After leading the University at Buffalo, The State University of New York, men’s basketball team to its first ever Mid-American Conference Title and NCAA Tournament trip, second-year head coach Bobby Hurley was announced on Monday as one of 16 finalists for the Hugh Durham National Coach of the Year Award, given to the nation’s top Mid-Major Coach.

Hurley led the Bulls to a record-tying 23 wins this season and a trip to the NCAA Tournament, where the Bulls narrowly fell to West Virginia in the Second Round, snapping an eight-game winning streak, UB’s longest in a decade. For the second straight season, Hurley coached the MAC Player of the Year in Justin Moss, while also putting players on the All-MAC First Team, All-MAC Second Team and All-MAC Freshman Team. He finished with all of these accomplishments, despite playing one of the toughest schedules in the league, which now includes three Sweet Sixteen opponents.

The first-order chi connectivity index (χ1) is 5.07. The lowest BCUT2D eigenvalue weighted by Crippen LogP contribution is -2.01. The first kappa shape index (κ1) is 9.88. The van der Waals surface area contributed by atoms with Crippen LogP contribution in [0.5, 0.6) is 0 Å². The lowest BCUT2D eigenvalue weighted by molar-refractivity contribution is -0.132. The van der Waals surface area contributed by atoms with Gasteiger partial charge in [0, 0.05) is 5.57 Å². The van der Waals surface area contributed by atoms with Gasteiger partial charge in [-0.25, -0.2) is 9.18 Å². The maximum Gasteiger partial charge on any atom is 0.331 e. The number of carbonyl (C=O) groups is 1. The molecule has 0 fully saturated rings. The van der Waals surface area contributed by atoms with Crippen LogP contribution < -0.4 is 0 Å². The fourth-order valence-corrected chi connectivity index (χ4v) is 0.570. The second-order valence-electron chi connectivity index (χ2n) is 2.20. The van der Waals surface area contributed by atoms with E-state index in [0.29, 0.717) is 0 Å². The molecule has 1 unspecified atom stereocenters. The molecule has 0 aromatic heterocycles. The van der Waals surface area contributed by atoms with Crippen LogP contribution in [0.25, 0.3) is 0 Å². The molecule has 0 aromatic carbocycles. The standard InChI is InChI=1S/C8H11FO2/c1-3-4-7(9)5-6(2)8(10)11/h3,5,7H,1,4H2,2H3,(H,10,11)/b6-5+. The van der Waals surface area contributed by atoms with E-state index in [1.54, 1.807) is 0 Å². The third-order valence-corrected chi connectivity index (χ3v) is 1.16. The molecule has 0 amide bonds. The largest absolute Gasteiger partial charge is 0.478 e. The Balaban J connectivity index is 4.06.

Since coming to Buffalo, Hurley has led the Bulls to a 42-20 record, the most wins ever by a UB head coach through his first two seasons. Last year, Hurley was named a finalist for the Joe B. Hall award, which was awarded to the nation’s top first-year head coach.

The Hugh Durham Award is presented annually to the nation’s top mid-major coach. The award is named in honor of Hugh Durham who had retired at the end of the 2004-05 season. Durham is one of just twelve coaches to have led two different programs to the NCAA Final Four (Florida State in 1972 and Georgia in 1983). He is the only coach among that group to have led both schools to their lone Final Four appearance.

The recipient of the 2015 award will be announced at the CollegeInsider.com Awards Banquet on April 3 in Indianapolis, site of the 2015 men’s division I basketball championship.

The finalists include Tommy Amaker (Harvard), Will Brown (Albany), Bobby Collins (UMES), Keno Davis (Central Michigan), Bryce Drew (Valparaiso), Jim Engles (NJIT), Bill Herrion (New Hampshire), Bobby Hurley (Buffalo), Ben Jacobson (Northern Iowa), James Jones (Yale), Brian Katz (Sacramento State), Jim Les (UC Davis), LeVelle Moton (North Carolina Central), Steve Prohm (Murray State), Heath Schroyer (UT-Martin) and Brad Underwood (Stephen F. Austin).